The European Union summit yesterday agreed a package of measures designed to bolster the eurozone's defences against the debt crisis which now seems certain to claim Portugal as its latest victim.
Before the collapse of the Portuguese government on Wednesday, the summit deal would undoubtedly be considered a good day at the office for the 27 EU leaders, but the near certainly that Portugal will now be forced to follow Greece and Ireland in appealing for a multi-billion euro bailout dampened the congratulatory mood.
Portugal's woes worsened as the leaders were finalising their "comprehensive package" of stability funds and policy coordination.
The ratings agencies Standard & Poor's and Fitch both cut Portugal's rating following parliament's rejection of Prime Minister Jose Socrates' latest austerity plan, which precipitated the resignation of his government. In a response to this, global bond markets pushed up the interest that Lisbon has to pay on the country's burgeoning debt, with rates on the benchmark 10-year bonds breaking through the symbolic eight per cent level.
Portugal cannot afford to pay those rates for much longer and its long efforts to avoid a bailout from the EU and IMF now seem doomed. Estimates of how much that bailout will be start at about €70bn (£62bn), well within the limits of the ¤440bn emergency rescue fund which the EU leaders agreed to strengthen on Friday.
"If Portugal asks for help, then it would be assumed that this would happen shortly and, in that case the rescue shield would be enough," said Luxembourg Prime Minister Jean-Claude Juncker, who chairs meetings of the eurozone.
The fear in Brussels is that Portugal will not be the last domino to fall. Although Spain's finances are healthier than its Iberian neighbour, Madrid is still struggling to contain the impact of its burst property bubble, which has left several banks teetering and pushed unemployment over 20 per cent.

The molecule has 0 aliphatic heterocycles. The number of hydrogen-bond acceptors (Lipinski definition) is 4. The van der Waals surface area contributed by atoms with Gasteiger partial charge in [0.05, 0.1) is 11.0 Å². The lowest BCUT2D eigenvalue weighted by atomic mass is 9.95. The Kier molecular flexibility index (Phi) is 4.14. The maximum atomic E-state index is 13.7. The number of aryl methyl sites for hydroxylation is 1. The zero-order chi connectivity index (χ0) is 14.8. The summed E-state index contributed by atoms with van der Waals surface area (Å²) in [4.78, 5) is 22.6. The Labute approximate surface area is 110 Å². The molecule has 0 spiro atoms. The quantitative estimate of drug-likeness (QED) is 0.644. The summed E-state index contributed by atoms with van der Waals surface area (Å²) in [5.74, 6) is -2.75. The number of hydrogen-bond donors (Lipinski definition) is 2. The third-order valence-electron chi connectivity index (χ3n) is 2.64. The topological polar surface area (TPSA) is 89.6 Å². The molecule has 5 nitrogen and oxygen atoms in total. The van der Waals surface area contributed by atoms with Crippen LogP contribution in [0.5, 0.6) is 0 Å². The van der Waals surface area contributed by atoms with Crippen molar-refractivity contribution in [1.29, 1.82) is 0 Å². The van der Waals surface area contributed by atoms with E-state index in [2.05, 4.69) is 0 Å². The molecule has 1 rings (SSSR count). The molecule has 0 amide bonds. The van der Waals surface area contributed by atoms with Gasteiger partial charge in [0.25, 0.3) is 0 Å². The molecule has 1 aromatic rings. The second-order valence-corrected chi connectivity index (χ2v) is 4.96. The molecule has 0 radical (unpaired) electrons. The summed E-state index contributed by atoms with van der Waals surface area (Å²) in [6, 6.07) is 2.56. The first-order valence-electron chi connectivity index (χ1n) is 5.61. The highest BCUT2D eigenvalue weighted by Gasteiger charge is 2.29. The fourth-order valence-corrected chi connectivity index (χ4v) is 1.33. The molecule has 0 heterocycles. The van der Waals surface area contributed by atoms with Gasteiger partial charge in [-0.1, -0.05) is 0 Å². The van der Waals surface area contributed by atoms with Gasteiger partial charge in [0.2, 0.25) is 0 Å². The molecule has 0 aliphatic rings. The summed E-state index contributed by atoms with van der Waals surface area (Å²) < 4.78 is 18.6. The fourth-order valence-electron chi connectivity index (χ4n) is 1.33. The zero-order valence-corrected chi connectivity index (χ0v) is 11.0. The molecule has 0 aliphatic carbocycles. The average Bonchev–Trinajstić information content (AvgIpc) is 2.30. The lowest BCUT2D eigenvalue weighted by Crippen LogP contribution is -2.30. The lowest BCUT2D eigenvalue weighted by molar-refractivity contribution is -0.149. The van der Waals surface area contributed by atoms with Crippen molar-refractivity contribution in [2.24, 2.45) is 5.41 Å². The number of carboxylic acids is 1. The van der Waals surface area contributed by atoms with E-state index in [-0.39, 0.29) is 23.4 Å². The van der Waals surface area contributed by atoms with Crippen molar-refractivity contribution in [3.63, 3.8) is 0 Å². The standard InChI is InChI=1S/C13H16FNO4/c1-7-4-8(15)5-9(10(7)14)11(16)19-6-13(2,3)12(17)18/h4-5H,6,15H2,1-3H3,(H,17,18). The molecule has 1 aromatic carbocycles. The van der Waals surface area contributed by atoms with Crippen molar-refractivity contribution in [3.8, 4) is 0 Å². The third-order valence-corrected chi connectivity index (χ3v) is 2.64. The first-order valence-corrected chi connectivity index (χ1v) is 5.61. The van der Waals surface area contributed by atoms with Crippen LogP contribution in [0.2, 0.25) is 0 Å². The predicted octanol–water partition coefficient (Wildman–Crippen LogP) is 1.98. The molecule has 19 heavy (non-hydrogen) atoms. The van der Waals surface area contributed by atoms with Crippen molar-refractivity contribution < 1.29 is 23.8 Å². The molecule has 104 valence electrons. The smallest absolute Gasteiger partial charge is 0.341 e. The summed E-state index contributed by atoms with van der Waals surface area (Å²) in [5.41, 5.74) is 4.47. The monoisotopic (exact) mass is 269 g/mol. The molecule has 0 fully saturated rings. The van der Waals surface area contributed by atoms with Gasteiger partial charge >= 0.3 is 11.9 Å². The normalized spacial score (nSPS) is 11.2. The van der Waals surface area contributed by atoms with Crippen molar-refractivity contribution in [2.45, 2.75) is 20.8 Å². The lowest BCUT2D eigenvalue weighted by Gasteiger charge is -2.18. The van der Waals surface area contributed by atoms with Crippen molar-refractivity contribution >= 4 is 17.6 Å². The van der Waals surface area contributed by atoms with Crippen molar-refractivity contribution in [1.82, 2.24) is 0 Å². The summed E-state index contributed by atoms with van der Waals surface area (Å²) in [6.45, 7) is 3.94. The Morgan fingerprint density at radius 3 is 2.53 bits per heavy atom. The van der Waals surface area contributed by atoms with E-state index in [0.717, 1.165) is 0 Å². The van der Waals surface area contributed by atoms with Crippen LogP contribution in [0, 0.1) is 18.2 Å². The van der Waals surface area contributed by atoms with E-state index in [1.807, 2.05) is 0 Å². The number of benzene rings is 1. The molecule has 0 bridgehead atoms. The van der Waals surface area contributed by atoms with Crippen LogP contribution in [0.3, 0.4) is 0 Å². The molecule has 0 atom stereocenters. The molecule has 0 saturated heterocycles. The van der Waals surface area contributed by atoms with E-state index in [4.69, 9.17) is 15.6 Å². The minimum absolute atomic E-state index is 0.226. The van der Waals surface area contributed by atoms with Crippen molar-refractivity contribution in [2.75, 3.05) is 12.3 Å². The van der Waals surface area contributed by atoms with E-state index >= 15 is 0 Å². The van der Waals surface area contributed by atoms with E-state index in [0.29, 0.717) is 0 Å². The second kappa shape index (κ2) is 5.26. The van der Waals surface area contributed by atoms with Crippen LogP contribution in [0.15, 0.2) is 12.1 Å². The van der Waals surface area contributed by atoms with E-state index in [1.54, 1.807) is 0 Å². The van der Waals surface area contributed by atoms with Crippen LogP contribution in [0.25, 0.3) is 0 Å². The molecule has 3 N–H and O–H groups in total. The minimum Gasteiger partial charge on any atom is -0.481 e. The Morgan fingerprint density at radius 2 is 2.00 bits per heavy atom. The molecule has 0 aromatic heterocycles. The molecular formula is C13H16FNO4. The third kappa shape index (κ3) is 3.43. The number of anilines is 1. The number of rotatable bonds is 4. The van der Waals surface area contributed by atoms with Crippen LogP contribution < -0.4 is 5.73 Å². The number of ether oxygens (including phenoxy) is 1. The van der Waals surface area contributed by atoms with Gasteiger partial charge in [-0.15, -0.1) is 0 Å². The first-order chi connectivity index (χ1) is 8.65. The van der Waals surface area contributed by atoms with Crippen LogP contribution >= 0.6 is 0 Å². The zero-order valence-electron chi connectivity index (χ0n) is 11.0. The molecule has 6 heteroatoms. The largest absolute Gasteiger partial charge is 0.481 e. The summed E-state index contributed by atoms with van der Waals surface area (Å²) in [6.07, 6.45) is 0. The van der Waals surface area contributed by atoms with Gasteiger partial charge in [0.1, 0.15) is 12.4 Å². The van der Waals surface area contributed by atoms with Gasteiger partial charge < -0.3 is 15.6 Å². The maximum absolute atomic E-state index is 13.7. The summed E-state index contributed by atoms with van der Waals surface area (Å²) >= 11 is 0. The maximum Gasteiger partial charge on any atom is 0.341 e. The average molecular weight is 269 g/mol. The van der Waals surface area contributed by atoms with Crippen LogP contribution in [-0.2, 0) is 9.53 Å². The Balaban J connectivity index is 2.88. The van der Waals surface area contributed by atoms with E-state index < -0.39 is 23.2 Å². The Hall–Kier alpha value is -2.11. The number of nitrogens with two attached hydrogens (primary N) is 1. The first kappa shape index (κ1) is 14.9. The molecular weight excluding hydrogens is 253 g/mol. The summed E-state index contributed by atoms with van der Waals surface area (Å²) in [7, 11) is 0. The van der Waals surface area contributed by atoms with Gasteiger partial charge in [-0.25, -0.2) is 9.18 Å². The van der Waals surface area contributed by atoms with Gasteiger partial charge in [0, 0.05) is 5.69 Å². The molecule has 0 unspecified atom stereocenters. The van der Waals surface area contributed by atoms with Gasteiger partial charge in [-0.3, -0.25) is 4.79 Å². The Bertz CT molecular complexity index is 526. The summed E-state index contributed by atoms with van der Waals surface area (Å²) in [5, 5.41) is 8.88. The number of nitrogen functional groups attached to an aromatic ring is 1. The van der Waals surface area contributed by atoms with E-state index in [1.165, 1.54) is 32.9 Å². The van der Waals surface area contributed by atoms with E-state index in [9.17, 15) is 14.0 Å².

Spanish politicians were quick to play down the risk of contagion. "We are confident that the political situation in Portugal won't lead to financial instability," Prime Minister Jose Luis Rodríguez Zapatero said in Brussels.
British Prime Minister David Cameron declined to comment on Portugual's situation, but he welcomed the measures adopted at the summit to shore up the eurozone, stressing that a "a strong eurozone is in British national interest" as 40 per cent of UK trade is with the currency bloc.
Under the summit deal, the EU will set up a permanent, €500bn bailout fund to replace the temporary war chest that is due to expire in 2013. It also agreed to discuss closer fiscal co-ordination and new rules for closer economic monitoring of each other's economies, in an effort to prevent governments building up the sort of debt levels that triggered the current crisis.
"Very far-reaching and ground-breaking decisions were made at this summit," said German Chancellor Angela Merkel. "We have ensured there will be durable support for the euro."
If Spain were to become the next domino to fall, however, serious doubts would be raised about the viability of the euro, given the mounting discontent among voters in Germany, Finland and the Netherlands about the transfer of funds to eurozone partners.Reuse content